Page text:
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Beginners’ guide to diversification

Some were made by different entities of the same promoter group, while many produced in the same company itself.

Published: 19th July 2021 09:54 AM  |   Last Updated: 19th July 2021 09:54 AM   |  A+A-

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For representational purposes (File Photo | AFP)

Express News Service

If you look back into the history of our country, the earlier closed nature of the economy and licensing of almost all products by the government led to large business houses becoming manufacturers of many types of varied and unrelated products.

Some were made by different entities of the same promoter group, while many produced in the same company itself. These businesses are called conglomerates.

They were the need of the hour, as whichever company got the all important license, it started to manufacture the product, irrespective of any synergy with existing businesses.

However, such unrelated diversification has lately been referred to by consulting firms as 'Di-worsification' and many such conglomerates have restructured to separate out specific businesses into different companies to bring the required competence and focus for each business.

However, the same cannot be said for investments. Diversification in the context of investments is more like not putting all your eggs in the same basket. While diversification does reduce the potential for returns, it also reduces the risk that you carry, in case things go wrong. 

In the example of eggs in a basket, maximum returns are by carrying all in just one trip. However, if something goes wrong during that one trip, you lose all the eggs, and that may not be an acceptable 
option. Fortunately, as you diversify your investments, the risk falls much faster than the potential for returns.

The first level of diversification that needs to be done is in terms of asset classes. These typically include Debt, Equities, Gold, Real Estate and for the more informed private equity, venture capital, 
angel investing etc.

Each one of these asset classes carry their own risks and return potential as per their unique characteristics. Debt has the lowest level of risk associated with it. The only risk there is of default, that is if the borrower does not repay the interest and/or principal in time.

If you are investing in savings schemes sponsored by the government or in deposits of reputed banks, this risk can be deemed to be negligible. Other forms of debt including debt mutual fund schemes, corporate deposits, real estate backed papers etc. have progressively more risk than the simpler products.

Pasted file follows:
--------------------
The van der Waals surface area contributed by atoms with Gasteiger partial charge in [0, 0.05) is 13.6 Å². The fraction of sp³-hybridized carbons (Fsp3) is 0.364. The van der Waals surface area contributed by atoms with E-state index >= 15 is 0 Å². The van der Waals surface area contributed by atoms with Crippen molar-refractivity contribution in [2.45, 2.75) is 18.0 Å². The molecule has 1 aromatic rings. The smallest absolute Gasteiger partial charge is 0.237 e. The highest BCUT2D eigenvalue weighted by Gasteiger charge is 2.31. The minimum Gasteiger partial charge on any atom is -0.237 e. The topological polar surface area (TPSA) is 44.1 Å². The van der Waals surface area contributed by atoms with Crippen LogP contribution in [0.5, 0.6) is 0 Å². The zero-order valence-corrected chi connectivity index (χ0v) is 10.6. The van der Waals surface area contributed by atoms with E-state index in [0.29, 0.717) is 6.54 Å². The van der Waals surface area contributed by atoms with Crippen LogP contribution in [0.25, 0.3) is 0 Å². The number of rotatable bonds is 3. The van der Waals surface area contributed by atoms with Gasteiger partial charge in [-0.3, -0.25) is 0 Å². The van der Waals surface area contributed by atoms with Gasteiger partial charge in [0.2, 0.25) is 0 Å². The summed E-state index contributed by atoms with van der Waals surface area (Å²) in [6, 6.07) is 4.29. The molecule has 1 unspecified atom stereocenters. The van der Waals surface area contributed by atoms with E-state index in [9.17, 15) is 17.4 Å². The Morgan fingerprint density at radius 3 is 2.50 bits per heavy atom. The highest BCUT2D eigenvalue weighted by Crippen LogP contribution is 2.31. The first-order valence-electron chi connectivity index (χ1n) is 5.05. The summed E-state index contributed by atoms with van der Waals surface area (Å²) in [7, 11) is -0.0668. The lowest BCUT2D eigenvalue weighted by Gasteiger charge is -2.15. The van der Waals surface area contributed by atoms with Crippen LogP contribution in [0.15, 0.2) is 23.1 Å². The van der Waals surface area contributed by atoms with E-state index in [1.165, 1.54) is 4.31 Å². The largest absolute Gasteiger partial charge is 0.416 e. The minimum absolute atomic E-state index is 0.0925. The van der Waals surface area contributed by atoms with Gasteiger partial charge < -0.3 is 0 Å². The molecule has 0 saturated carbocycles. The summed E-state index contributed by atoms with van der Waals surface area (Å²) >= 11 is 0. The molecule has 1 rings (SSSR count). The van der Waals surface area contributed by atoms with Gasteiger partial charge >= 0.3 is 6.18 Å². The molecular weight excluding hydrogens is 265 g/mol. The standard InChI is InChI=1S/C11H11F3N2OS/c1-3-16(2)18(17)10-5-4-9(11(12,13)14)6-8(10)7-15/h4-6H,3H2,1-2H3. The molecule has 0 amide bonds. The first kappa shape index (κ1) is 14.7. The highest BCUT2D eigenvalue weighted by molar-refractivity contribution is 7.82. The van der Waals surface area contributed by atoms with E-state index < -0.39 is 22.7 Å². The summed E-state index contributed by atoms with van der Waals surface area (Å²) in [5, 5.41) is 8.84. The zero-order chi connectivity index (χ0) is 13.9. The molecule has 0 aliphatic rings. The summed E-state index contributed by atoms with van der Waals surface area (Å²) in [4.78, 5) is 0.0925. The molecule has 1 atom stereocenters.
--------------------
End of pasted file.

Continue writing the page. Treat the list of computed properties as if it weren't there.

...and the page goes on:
Blending equities investment into your investments changes the risk-return characteristics of the overall portfolio significantly.

That is why you should be sure that you can take temporary downsides to these investments and have a longer term horizon so that sharp movements both up and down have time to normalize themselves. Equities investments can be done through mutual funds, portfolio managers and directly through purchase of individual stocks.

The only advice I can give you is: do not get carried away with stock tips. If you do intend to invest directly in stocks, be certain that you can do the necessary research and monitor your investments continuously.

While there are several forms of owning gold these days. You can buy coins, or for larger amounts, biscuits, or even invest in Gold bonds issued by the government of India, which provide a price match at maturity as well as token yearly interest, the fascination of Indian women for gold jewellery means that unless you have a fair sum to invest in this asset class, best to let the lady buy what she likes.

A friend narrated his wife's reaction to buying Gold bonds as "What am I going to do with these certificates, I can't hang them around my neck when I go out next".

Real estate ownership in terms of your own house is not to be counted as investment. You live there and should feel blessed for the same. However, purchase of additional real estate, most probably as a second house/flat needs to be done even more carefully. Real estate investments are lumpy and very illiquid and you must be certain that you will not require the money from its sale for any emergency or near term objective like higher education of children, weddings etc. Desperate sale of real estate may cause significant loss during the sale transaction.

In summary, diversification, both in terms of asset class and in terms of the instruments that you buy within the asset class is extremely important while attempting to create a long term structured portfolio of investments. You will get a better handle on this as you gain experience. In the meanwhile, talk to an investment advisor you can trust. Be aware that your portfolio will be unique as are your requirements and your personality. There is no copy and paste option here!

(The author is the founder of Five Rivers Portfolio Managers and can be reached at pankaj@5riversindia.com)



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